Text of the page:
6 Denny v. Lincoln, 5 Mass. 385; Fanshor v. Stout, 1 South. 319.
7 Clark v. Foxcroft, 6 Greenl. 296.
8 Bac. Abr. Assumpsit, E.; Winch, 48; Hutt. 55; 2 Johns. Cas. 56.
§ 706. So, also, a promise to indemnify an officer for the execution of an act apparently legal, is good.3 As if a bond of indemnity be given to a sheriff for attaching or distraining disputed property. But a promise to indemnify him for doing an act manifestly in violation of his duty, or for omitting to do an act which is plainly his duty, will be void.4
§ 707. An agreement under seal, however, to indemnify an officer for an illegal act, already done, is valid,5 for the same reason as that which obtains in bonds given in consideration of past cohabitation; namely, that the seal imports a consideration, and that the act being done, no injury can result to the public from a contract to indemnify the party, it being no consideration for the act itself. A parol agreement to the same effect, however, would not be binding, because the consideration is executed.6
§ 708. Again, all secret agreements, which are founded upon violations of public trust or confidence, are void.7 Where,
1 Coventry v. Barton, 17 Johns. 142; Avery v. Halsey, 14 Pick. 174.
2 Stone v. Hooker, 9 Cow. 154. See also Allaire v. Ouland, 2'Johns. Cas. 52; Avery v. Halsey, 14 Pick. 174.
3 Arundel v. Gardiner, Cro. Jac. 652; Blackett v. Crissop, 1 Ld. Raym. 279; Griffiths v. Hardenbergh, 41 ST. Y. 464 (1869). And see Kneeland v. Rogers, 2 Hall, 579; Stone v. Hooker, 9 Cow. 154; Doty v. Wilson, 14 Johns. 379.
4 Wright v. Lord Verney, 3 Doug. 240; Chitty on Cont. 678; Mitchell v. Vance, 5 Monr. 529; Featherston v. Hutchinson, Cro. Eliz. 199. A promise by a justice of the peace, who has carelessly entered a judgment on his docket for the wrong party, that, if he will move in the county court to set aside the judgment and the execution, he will pay all the damages caused by his own mistake, if the execution is not set aside, is not against public policy; and an action will lie thereon. Christopher v. Van Liew, 57 Barb. 18 (1869).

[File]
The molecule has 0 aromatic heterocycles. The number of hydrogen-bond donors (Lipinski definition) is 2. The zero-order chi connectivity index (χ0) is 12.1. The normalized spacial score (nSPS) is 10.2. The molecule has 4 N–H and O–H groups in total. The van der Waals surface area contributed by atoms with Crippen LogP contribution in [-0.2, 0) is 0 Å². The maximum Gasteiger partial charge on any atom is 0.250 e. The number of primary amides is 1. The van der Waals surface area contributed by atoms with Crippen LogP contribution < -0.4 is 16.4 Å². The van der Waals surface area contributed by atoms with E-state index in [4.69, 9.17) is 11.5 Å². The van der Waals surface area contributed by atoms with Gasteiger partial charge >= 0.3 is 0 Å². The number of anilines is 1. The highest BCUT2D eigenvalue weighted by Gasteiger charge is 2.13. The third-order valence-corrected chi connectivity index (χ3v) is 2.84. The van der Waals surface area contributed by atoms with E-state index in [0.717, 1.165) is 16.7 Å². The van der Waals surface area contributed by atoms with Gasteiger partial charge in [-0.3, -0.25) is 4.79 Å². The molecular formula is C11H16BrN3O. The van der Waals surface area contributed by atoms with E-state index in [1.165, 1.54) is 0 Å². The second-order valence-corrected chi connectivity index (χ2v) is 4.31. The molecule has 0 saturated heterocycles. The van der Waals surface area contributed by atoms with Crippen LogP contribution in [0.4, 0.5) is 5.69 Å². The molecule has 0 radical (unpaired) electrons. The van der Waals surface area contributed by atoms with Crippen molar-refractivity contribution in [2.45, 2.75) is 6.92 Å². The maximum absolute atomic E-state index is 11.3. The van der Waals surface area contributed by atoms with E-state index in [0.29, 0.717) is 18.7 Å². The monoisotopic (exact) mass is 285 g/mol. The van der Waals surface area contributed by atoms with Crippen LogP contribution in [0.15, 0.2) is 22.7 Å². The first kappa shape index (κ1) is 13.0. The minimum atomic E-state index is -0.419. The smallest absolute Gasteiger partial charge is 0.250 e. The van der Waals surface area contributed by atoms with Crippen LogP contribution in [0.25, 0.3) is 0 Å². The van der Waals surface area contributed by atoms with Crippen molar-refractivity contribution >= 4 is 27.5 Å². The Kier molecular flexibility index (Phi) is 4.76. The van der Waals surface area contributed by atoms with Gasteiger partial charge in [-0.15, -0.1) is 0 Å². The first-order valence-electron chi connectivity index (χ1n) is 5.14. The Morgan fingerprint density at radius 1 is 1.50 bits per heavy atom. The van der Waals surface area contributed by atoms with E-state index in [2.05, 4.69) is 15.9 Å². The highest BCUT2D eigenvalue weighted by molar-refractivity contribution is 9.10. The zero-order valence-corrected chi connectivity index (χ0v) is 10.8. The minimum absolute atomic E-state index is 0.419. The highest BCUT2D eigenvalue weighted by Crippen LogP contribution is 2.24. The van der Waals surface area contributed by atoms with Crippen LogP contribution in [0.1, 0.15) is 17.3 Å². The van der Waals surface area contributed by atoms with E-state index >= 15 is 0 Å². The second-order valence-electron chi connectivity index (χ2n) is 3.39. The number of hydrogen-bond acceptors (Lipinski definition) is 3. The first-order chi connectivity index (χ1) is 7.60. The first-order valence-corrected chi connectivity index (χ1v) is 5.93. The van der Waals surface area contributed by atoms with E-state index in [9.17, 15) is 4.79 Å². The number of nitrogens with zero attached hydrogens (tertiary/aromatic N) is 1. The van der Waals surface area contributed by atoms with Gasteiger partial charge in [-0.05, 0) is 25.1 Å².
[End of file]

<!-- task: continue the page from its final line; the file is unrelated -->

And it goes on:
5 Bac. Abr. Assumpsit, E.; Hutt. 55; s. c. Winch, 48; Hall v. Huntoon, 17 Vt. 244.
6 Coventry v. Barton, 17 Johns. 142; Avery v. Halsey, 14 Pick. 174.
7 Fuller v. Dame, 18 Pick. 472; Pingry v. Washburn, 1 Aik. 264; Lord therefore, a person occupying a public office, agrees, for a reward, to exercise his official influence in questions affecting both public and private rights, so as to bring about the private advantage of persons interested, the contract would be void. For every public officer is bound to be disinterested in the consideration of all public questions, and any contract which interferes with the free and unbiassed exercise of his judgment in relation to a question of trust or confidence reposed in him, is against public policy and good morals. Thus, where an agreement was made to remunerate commissioners appointed to take testimony, and bound by the nature of their appointment to secrecy, provided they would disclose the testimony so taken, it was held to be void.1 So, also, if a contract should be entered into between a member of Parliament and third persons, by which the former should agree to withdraw all opposition to a certain bill incorporating a railway company, in consideration of £5000, it would be held to be void.2 And the same rule would apply to an agreement by an insolvent to pay a creditor for withdrawing all opposition to his discharge.8 Any such promise to one creditor to induce him to enter into a compromise, securing him better terms than other creditors, is void.4 So, also, where A., being a member of the legislature, entered into an agreement with B. to use his influence in the legislature to procure an act of incorporation for a proposed company, on a certain pecuniary consideration, the agreement was held to be void.5 It would seem, however, that whenever